An even lesser motive is cited by people who only visit top schools - namely the fear that these children may soon be in a position to sack them. And lowest of all is the advertising man who says he visits six schools a year to pick up the latest vibe on how to sell rubbish to the rising generation.
For whatever reason, we agree. If the school is of a nervous disposition, we are put through the glacially slow process of getting a criminal records disclosure, which makes it seem all the more portentous.
For what you have to know, teachers, is that we are terrified. Petrified. You are used to classrooms, and that row of openly judgmental faces scanning you from head to foot, waiting for you to show weakness - and, in the case of the older girls, mercilessly pricing your outfit.
But we aren't used to this. We know the ways of adults, with their highly developed techniques for disguising their contempt and boredom in our company. The naked honesty of children unnerves us.
Primary schools are easier because you are not quite so tempted to swear. (Teachers, you would not believe how frightened visitors get at the possibility that we might accidentally use a bad word and get drummed out in disgrace by the head. Oh, and we're scared of headteachers too.)
But secondary school talks are terrifying. You falter and tremble as you begin explaining what it is like to be a radio presenter, journalist, engineer, explorer or whatever. I suspect that the engineers and explorers have it easier than media types because their questions are more often factual, though this isn't always a bonus - a female Indian explorer at a school in Lincolnshire was asked: "Have you ever put your head in an elephant's mouth?" By great fortune, she had.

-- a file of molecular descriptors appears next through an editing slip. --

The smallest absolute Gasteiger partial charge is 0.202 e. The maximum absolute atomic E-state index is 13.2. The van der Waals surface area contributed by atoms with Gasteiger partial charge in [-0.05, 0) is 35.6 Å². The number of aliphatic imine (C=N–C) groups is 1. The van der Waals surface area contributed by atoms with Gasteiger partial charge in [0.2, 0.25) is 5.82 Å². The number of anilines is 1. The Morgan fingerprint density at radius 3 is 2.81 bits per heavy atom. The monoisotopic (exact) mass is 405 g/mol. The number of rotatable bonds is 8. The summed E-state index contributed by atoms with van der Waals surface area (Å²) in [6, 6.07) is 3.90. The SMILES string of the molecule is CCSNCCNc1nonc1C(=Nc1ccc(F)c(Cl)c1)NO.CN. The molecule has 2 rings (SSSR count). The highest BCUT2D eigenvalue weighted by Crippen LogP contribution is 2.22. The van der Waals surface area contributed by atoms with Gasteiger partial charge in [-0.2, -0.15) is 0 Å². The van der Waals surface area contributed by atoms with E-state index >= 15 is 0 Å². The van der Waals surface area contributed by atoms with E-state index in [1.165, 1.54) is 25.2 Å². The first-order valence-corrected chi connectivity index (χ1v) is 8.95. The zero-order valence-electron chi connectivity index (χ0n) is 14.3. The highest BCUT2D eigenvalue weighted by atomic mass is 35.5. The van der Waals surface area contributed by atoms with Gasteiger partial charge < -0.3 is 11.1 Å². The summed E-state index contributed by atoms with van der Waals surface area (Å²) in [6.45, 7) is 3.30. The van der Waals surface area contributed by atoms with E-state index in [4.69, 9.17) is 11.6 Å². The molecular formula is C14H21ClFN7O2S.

But, as a journalist, when I have finished droning on about a free press or BBC impartiality, what usually happens is silence. Then a hand goes up and a voice says: "Have you met any really famous people?" So you list the politicians and authors until the stony stares alert you to the fact that they mean an Arctic Monkey or a Beckham.
I did, with a particularly insistent questioner, cite the Duke of Edinburgh, but only one of the group knew who he was - and she asked: "Was he, like, really really, old and wrinkled?" Luckily, the teacher intervened.
Despite this, it goes better than you think it will, often due to the skill of the teacher, who unobtrusively chucks in supplementary questions. Sometimes (lately, in fact) it is a blast, and the children are so full of fizz that you leave walking on air, and spend a short, mad period resolved to retrain as a teacher. Other times, you are glad it's over.
But it's a great lesson in knowing your place. I asked my daughter - the most recently educated of my family - what pupils think of these sessions. She looked at me as if I was mad. "It doesn't matter who it is," she said, "if it just breaks up the routine."
Libby Purves is an author and presenter of The Learning Curve on BBC Radio 4.